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How to prevent heatstroke while wearing a face mask in Japan

Tokyo gets hot in summer – here’s how to stay safe and protected in the heat

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Japanese summers are filled with delicious ice cream, al fresco dining and getaways to nature retreats. However, all that outdoor fun gets hot, and this summer looks like a scorcher. The Japan Meteorological Agency has issued a nationwide heatstroke warning, with temperatures frequently reaching 40 degrees Celsius combined with high humidity.

The excessive heat is bad enough, but wearing a face mask due to Covid-19 coronavirus is an additional problem – the mask can trap heat around your mouth and nose, making summer even less comfortable. Here are some tips and tricks to avoid heat exhaustion and heatstroke while wearing a face mask – and still having some summer fun, of course.  

generic photo of iced tea

 

Photo: bady abbas/Unsplash

 

Beware the humidity 

According to Keio University Health Center, heatstroke can occur in high humidity, even in temperatures under 30 degrees Celsius. If you’re out and about, remember to constantly rehydrate with water, a sports drink like Pocari Sweat or Aquarius or non-caffeinated iced tea such as mugicha (barley tea).

If you’re feeling dehydrated, OS-1, an oral rehydration solution available in drugstores, rebalances electrolytes in the body. It may not sound appealing, but salt candy, sold at convenience and drugstores, is also a tasty rehydration trick. When we sweat, we lose salt and electrolytes and the candy helps replenish your body’s store of the good stuff.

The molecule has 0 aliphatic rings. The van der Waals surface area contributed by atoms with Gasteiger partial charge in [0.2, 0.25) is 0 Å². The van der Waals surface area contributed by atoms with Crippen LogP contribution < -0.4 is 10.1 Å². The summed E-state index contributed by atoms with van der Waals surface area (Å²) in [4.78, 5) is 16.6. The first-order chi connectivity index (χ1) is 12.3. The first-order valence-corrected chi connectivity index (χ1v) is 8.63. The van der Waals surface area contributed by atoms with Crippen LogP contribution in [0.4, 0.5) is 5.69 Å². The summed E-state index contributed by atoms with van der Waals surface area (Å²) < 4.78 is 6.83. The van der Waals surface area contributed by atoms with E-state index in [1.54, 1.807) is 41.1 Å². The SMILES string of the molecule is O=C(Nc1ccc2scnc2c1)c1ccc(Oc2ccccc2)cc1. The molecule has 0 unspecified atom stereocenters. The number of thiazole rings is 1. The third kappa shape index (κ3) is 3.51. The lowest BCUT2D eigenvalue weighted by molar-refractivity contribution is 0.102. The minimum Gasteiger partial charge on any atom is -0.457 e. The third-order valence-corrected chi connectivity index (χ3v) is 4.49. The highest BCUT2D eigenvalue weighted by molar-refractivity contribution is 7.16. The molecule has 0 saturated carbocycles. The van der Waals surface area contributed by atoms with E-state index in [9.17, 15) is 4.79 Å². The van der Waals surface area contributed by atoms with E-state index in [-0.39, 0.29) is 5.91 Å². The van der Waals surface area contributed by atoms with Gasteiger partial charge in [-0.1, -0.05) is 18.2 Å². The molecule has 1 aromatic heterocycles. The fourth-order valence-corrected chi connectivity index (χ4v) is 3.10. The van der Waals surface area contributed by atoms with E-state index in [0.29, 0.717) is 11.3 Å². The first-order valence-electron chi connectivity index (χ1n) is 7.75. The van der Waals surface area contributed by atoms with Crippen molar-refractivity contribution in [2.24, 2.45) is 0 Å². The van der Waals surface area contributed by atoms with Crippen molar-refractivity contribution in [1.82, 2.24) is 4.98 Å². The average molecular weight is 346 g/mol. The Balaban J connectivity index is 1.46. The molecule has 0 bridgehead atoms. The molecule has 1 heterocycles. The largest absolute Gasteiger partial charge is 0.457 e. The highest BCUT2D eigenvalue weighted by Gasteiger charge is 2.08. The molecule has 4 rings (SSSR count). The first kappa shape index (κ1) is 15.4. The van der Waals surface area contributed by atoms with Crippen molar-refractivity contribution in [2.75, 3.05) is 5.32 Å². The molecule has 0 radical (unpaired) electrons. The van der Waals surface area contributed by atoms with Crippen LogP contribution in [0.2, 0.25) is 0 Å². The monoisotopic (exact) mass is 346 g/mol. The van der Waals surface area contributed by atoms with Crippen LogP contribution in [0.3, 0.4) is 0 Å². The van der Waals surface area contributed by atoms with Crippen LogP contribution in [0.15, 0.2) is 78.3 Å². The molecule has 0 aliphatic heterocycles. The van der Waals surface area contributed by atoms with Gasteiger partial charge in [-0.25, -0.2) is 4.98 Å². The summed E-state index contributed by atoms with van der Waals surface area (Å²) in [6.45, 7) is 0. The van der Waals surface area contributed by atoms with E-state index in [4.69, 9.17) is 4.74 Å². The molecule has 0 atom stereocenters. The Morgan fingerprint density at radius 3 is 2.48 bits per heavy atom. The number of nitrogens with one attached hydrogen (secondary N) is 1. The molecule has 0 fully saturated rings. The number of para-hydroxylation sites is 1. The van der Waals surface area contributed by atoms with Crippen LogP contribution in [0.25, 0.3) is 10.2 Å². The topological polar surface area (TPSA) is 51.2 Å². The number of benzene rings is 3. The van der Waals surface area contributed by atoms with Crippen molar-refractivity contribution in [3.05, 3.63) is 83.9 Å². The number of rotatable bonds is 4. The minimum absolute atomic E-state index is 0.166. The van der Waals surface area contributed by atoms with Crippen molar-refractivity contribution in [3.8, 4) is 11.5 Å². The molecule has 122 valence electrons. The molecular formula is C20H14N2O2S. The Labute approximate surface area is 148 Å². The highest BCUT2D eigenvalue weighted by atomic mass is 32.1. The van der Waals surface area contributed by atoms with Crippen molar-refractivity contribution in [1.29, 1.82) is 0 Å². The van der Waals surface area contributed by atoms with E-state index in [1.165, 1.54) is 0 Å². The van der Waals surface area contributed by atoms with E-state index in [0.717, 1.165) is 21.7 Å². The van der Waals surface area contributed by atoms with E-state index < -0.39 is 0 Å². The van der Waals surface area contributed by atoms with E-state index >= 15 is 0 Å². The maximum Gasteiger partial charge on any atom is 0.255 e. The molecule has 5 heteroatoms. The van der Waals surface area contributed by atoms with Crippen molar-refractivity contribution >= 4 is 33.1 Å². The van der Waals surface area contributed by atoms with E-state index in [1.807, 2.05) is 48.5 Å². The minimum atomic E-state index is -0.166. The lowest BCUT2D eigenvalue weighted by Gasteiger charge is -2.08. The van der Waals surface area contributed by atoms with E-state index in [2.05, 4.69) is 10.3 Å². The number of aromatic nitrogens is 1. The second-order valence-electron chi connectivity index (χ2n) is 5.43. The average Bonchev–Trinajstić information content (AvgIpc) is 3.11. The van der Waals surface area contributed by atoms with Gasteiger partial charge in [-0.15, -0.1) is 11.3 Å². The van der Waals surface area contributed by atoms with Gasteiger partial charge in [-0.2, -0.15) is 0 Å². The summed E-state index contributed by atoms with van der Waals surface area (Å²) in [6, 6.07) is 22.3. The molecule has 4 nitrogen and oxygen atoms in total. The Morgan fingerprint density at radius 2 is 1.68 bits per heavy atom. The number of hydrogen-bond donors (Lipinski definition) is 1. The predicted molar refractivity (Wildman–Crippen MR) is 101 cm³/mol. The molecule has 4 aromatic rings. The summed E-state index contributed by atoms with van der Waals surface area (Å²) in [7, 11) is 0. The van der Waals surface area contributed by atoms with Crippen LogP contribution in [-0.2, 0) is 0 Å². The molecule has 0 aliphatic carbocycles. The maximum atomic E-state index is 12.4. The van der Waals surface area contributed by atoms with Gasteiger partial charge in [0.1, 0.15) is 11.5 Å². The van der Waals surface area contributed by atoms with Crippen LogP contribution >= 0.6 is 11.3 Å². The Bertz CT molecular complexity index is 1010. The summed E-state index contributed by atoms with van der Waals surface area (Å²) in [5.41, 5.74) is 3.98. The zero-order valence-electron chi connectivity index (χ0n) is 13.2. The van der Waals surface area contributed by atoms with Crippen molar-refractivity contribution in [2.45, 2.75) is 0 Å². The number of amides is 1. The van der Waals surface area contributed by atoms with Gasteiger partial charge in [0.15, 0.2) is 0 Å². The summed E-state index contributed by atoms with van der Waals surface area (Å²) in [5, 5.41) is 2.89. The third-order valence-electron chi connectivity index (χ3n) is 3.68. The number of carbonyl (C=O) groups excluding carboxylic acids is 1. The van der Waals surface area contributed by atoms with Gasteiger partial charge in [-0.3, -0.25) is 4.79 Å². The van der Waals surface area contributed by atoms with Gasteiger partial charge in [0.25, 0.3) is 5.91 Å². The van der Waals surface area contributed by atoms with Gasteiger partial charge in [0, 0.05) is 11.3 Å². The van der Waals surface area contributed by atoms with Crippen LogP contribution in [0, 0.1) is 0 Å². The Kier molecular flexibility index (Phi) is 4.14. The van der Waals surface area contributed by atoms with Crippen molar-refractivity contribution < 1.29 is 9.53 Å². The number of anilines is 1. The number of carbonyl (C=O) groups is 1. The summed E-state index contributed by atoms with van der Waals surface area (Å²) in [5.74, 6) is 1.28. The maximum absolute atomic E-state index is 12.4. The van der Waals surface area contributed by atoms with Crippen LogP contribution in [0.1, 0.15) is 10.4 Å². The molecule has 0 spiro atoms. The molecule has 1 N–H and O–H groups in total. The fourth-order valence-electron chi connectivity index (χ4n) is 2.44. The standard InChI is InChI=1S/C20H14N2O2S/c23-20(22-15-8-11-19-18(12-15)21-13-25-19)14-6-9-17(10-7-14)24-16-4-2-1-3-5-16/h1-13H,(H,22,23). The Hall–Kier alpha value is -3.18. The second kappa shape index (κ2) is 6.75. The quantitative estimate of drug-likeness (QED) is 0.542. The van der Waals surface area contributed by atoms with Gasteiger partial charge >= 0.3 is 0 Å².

Cloth face mask

 

Photo: Vera Davidova/Unsplash

 

Face mask quality makes a difference 

Save those paper-based, disposable masks for emergency situations. A light breeze can flow through reusable cloth masks, making you feel less suffocated in the summer heat. So take advantage of reusable masks – not only will it reduce mask waste, it will also keep your face feeling less stuffy and sweaty. There are plenty of reusable masks available at drugstores and online, or spend an afternoon DIY-ing. 

Tokyo landscape summer sun

 

Photo: Arto Marttinen/Unsplash

 

Sun protection 

When it’s not thundering, August in Tokyo is extremely sunny. Protect yourself from the rays by covering up with light layers and wearing a hat with a brim, which will also reduce the chance of getting a horrific face mask tan line. Parasols and special umbrellas with UV blocking will protect you while also making a fashion statement. 

Gyms

 

Photograph: Courtesy Unsplash/Danielle Cerullo

 

Be careful when exercising 

When the weather began warming up in May, the Ministry of Health and Welfare started recommending you take off your mask if you’re outside and at least two metres away from others. It can be hard to maintain that crucial social distance, especially if you’re running or riding a bike, so instead of exercising outside, the ministry recommends exercising indoors in an air-conditioned place while wearing a face mask. 

If you’re thinking of going out, consult The Ministry of Environment’s Heat Stress Index, which gives warnings throughout the day on the risk of heat disease in Japan. According to The Ministry of Health, Labour and Welfare, heatstroke symptoms include muscle aches, heavy sweating, nausea and fatigue. Heatstroke can affect people indoors and outdoors. If you're incapacitated, call 119 for an ambulance or rescue service.

Check our guide to going out safely in Tokyo.

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